• edited January 20
    Part of why you may dislike combat in URealms as it is is because, simply, the game we see Rob have the others play isn't optimized as a game. Sure, anyone can pick up the mod, open TTS, and play a game, but Rob uses it as a storytelling vessel and a show before he uses it to just play a game with the rest of them. Because it's a storytelling vessel, because it's a show, it's the character interactions and cool lore twists that we end up liking the most. It's also why chat tends to get a kick out of hearing one of the players rattle off a completely weird but viable roleplay action in the middle of combat. The combat itself is fun, sure, but we like it when it is serving as a means to see the plot advance or to see characters do silly/awesome things. In short, combat isn't URealm's main feature by any stretch of the imagination, it's simply a means to an end.

    Because of this, I think you're tackling this worry of yours the wrong way. Like @Sonderp ;said, something Rob can do for combat isn't anything having to do with mechanics, its in making the combat in the show also be a medium for storytelling: add descriptions about what happens and how, avoid throwing in random fights just to pad runtime versus having each fight occur because the story needs it to—or because the party were numbskulls and triggered it when they didn't have to—and so on. Rob is telling us a story, building us a world, and so it makes sense that he will try to design combat in URealms to serve that purpose rather than to be a combat system as one might have in D&D or a digital RPG.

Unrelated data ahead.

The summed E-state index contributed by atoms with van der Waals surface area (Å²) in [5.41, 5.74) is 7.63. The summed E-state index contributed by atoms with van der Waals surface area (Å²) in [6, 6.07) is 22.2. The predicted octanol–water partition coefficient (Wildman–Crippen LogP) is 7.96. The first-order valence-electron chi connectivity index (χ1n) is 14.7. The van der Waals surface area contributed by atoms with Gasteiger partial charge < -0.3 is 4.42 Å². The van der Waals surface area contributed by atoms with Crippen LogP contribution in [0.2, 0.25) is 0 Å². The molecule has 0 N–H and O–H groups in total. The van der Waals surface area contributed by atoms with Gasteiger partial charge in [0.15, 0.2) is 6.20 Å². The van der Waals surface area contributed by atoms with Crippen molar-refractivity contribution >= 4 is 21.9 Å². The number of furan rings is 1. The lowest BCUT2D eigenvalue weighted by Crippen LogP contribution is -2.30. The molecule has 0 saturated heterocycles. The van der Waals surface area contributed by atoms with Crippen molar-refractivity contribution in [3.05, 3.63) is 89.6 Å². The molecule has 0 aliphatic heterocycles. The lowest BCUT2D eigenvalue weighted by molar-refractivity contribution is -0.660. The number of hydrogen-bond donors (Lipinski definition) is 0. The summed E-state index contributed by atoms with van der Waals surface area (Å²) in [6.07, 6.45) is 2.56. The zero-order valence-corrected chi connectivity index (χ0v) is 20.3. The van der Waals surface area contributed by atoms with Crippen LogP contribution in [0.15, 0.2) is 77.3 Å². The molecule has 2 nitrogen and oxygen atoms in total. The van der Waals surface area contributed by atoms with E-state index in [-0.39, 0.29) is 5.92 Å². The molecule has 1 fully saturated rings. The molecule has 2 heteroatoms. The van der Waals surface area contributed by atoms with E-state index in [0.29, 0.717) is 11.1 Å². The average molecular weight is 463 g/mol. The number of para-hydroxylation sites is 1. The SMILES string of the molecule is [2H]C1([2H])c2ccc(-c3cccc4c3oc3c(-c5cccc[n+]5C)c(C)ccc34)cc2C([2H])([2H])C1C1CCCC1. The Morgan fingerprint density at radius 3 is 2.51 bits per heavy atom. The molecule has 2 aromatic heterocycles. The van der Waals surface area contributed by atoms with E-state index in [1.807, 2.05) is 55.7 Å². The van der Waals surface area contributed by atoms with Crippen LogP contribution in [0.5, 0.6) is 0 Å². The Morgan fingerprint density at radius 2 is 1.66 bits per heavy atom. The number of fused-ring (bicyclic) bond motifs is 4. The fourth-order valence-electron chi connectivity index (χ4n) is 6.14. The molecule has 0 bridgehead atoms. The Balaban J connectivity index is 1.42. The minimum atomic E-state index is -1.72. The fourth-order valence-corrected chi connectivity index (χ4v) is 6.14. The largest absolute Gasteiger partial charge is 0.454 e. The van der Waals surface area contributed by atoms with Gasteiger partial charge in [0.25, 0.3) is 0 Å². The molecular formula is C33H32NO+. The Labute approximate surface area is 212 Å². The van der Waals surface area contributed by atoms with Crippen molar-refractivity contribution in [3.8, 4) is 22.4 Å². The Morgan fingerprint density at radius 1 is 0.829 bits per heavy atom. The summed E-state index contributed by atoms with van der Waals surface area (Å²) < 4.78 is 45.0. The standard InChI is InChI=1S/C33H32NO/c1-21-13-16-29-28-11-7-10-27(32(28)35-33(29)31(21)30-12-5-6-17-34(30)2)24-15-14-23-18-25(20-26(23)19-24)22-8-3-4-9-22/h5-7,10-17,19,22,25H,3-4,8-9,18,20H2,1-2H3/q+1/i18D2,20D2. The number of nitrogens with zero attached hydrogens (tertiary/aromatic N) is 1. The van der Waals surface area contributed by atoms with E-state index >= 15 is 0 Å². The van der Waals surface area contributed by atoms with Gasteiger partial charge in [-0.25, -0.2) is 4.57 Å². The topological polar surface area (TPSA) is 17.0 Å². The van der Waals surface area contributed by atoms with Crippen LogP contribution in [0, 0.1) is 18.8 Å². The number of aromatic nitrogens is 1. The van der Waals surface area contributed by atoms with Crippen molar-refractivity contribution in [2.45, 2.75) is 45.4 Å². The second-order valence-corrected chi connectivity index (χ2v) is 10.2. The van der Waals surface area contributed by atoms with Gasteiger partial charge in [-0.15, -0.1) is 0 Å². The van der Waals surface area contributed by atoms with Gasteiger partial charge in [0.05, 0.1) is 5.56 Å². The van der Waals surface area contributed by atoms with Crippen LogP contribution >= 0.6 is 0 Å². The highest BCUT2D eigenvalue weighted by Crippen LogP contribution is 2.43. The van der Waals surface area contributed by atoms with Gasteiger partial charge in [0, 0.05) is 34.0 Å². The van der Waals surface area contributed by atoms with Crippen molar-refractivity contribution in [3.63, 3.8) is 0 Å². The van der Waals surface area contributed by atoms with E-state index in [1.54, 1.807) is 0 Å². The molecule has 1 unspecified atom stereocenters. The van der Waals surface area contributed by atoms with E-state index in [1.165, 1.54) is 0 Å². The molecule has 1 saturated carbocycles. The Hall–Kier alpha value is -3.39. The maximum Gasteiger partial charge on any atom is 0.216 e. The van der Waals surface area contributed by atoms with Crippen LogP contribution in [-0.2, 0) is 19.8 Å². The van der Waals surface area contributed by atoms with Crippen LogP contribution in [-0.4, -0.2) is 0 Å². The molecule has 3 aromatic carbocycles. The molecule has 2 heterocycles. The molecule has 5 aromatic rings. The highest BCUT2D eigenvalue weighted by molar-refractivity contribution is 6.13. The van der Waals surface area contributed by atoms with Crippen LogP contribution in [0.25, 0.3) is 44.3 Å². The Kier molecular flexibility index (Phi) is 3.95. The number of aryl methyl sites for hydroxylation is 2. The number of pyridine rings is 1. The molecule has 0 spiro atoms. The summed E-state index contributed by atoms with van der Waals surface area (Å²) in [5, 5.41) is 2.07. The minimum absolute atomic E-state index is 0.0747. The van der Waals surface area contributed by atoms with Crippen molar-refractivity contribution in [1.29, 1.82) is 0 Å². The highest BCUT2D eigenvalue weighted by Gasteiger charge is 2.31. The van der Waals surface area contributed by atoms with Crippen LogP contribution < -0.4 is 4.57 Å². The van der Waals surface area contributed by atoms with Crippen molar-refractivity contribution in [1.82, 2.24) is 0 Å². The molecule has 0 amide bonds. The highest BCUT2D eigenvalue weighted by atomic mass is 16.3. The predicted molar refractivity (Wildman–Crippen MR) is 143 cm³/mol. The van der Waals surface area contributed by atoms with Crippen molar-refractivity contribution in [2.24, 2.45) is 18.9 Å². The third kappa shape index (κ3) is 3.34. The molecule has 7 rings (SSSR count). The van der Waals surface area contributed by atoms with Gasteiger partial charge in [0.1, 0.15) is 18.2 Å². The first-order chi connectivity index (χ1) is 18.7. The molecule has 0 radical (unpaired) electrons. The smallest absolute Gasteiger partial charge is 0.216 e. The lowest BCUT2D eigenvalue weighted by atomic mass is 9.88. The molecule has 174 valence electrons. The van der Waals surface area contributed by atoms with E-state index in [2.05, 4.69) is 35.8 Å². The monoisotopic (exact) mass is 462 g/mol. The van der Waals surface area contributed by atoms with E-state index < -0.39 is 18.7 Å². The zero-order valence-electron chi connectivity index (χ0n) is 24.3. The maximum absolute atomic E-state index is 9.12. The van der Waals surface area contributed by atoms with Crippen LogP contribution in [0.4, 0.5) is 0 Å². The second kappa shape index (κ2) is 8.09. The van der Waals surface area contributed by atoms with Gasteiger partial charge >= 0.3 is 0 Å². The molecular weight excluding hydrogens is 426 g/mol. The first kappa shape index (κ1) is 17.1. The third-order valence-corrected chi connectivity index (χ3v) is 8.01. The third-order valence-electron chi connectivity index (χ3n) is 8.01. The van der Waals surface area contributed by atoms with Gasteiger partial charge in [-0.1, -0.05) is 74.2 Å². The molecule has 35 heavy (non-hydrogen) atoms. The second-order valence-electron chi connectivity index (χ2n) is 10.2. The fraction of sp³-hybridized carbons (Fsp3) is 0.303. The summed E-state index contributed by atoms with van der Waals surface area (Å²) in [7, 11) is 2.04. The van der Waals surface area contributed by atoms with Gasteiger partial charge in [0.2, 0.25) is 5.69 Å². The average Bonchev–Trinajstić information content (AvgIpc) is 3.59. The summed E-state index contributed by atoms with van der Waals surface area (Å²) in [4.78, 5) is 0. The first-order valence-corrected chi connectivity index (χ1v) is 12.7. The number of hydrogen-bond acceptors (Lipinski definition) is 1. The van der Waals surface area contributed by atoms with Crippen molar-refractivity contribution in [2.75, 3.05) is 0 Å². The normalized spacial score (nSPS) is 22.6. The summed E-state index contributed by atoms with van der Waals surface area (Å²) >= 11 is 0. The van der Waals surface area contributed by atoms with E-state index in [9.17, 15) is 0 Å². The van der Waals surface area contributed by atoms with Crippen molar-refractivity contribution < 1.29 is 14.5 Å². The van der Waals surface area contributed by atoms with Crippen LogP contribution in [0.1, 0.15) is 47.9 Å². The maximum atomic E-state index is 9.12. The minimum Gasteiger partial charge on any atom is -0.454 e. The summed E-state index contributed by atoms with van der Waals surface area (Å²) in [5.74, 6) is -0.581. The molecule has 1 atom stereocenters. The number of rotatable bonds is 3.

It's not that you're wrong, though. URealms combat is one of the show's weaker points in my opinion as well, but that's pretty much inevitable. And it's because this is a show made from a roleplaying game. TV shows don't have this issue. When there's a fight scene, we get to see cool, flashy action sequences and special effects. We see people get punched, shot, skewered, whatever. But stuff like URealms can't really have that; setting the format of the game itself aside, you can't possibly have all the animations necessary to account for the myriad of shenanigans players will pull on you. So we, the audience, are left unable to really get into the fight in the same way we get into action setpieces in superhero movies. If you're playing URealms, it's a different experience. As a player, you're invested in the fight, you're trying to figure out how to get through it and do as well as possible within your character's knowledge, personality, and skillset. But we as viewers aren't that invested, so our interest in it as a fight is nonexistent, ergo our return to liking those segments due to character actions and choices, not the fighting itself.